Now Agelaus, Damastor’s son, Eurynomus and Amphimedon, Demoptolemus, Peisander, Polyctor’s son, and wise Polybus rallied the Suitors, being the best and bravest still alive, and it was their lives they fought for. All the rest had been toppled by the shower of arrows from the bow. Agelaus called out urgently to them: ‘Friends, this man’s invincible grip is weakening now. Mentor has fled after uttering his empty boasts. They are isolated at the threshold. Don’t hurl your long spears together, but let six of you throw first in hopes that Zeus will let Odysseus be hit, and us win glory. The rest won’t matter, once he’s down!’

          When he had ceased, the six hurled their sharp spears fiercely, but Athene deflected most of them. One hit the doorpost of the great hall, another lodged in the door, and a third man’s ash spear tipped with solid bronze struck the wall. All four being untouched by the Suitors’ spears, noble long-suffering Odysseus spoke promptly: ‘Comrades, let’s hurl our spears too, at this crowd of Suitors who hope to add to their other crimes by killing us.’

          Taking careful aim, they hurled their spears together, on his command. Odysseus struck Demoptolemus; Telemachus killed Euryades; the swineherd hit Elatus; and the cowherd Peisander. All four bit the dust together snapping at the wide earth and the Suitors retreated to the depths of the hall, while Odysseus and the rest leapt forward to retrieve their spears from the corpses.

          Once more the Suitors hurled sharp spears fiercely, and Athene again deflected most of them. One hit the doorpost of the great hall, another lodged in the door, and a third man’s ash spear tipped with solid bronze struck the wall. But Amphimedon hit Telemachus a glancing blow on the wrist, and the bronze tip grazed the skin, while Ctesippus’ long spear flew over Eumaeus’ shoulder above his shield, scratching him, then falling to the ground. Then wise and cunning Odysseus gave the word for his comrades to hurl their sharp spears once more into the crowd of Suitors. Odysseus, sacker of cities, struck Eurydamas; Telemachus killed Amphimedon; the swineherd hit Polybus; and lastly the cowherd skewered Ctesippus through the chest, and exulting over his enemy, shouted: ‘You prince of foul abuse, Polytherses’ son, you’ll never speak your foolish boasts again. Leave fine words to the gods, since they are greater than us by far. Take that as a guest gift, a match for the hoof you threw at godlike Odysseus when he begged through the hall!’ So said the herdsman of the spiral horned cattle.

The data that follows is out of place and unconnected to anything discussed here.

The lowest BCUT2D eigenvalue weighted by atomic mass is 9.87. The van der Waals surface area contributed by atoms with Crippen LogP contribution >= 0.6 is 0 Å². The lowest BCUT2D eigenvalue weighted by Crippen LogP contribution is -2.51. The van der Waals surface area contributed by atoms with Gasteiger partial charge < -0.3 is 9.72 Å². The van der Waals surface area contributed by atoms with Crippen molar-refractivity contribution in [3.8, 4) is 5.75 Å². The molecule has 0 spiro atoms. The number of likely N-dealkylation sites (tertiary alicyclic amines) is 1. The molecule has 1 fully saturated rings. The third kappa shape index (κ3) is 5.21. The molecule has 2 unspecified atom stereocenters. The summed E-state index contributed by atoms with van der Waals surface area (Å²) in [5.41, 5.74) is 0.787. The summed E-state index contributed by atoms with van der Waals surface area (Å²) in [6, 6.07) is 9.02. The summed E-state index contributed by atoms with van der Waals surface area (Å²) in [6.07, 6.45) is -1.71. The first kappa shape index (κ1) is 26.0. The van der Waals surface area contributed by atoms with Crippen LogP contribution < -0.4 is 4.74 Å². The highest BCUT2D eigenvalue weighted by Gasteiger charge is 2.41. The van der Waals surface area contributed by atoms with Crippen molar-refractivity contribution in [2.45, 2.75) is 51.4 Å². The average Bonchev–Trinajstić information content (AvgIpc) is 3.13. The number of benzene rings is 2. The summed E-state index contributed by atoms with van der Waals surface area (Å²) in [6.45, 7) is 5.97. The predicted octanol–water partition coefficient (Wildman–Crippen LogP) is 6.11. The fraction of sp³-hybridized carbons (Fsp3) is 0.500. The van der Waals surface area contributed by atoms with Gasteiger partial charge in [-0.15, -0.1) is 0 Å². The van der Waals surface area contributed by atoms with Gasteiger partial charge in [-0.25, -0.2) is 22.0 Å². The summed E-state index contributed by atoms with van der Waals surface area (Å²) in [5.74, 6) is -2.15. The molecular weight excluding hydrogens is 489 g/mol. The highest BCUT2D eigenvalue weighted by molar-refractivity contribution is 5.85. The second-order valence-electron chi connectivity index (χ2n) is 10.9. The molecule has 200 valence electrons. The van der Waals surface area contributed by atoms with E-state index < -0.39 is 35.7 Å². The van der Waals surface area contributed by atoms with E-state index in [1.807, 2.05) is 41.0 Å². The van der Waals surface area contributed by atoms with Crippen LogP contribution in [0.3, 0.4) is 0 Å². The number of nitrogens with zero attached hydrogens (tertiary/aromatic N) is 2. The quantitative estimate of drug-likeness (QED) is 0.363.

Now Odysseus wounded Agelaus, Damastor’s son, with a thrust of his great spear at close range, while Telemachus hurt Leocritus, Evenor’s son, thrusting his bronze-tipped spear straight through his groin, so that he fell face forward, striking the ground with his forehead. Now from high in the roof Athene held out her fatal aegis, and the Suitors’ minds were filled with panic. They fled through the hall like a herd of cattle goaded and stung by the darting gadflies in spring, when the long days arrive. Odysseus and the others, set upon them, like vultures from the mountains, with crooked talons and curving beaks, swooping on smaller birds that skim the plain beneath the clouds. The birds have no defence or means of escape, and men exult at the chase. So they set about the Suitors, striking left and right through the hall. Hideous groans rose from them, as heads were cleft, and the floor was drenched with blood.

            

Bk XXII:310-377 Leoides and Phemius

 

But Leodes ran forward and clasped Odysseus’ knees, and begged with winged words: ‘Odysseus, respect the suppliant at your knees: I ask for mercy. I swear I have never wantonly wronged a woman of your house, in word or deed. Instead I tried to restrain others from doing so. But they would not listen, or keep their hands from evil, and so through foolish wantonness they meet a cruel fate. And I, though I am only their innocent priest, will die with them. It is true one gets no thanks for good deeds.’

          Resourceful Odysseus gave him an angry look and said: ‘If you were really their priest you must often have prayed that the day of my joyful return would be long delayed and that my loyal wife would go with you and bear you children. For that you will not escape a sorry death.’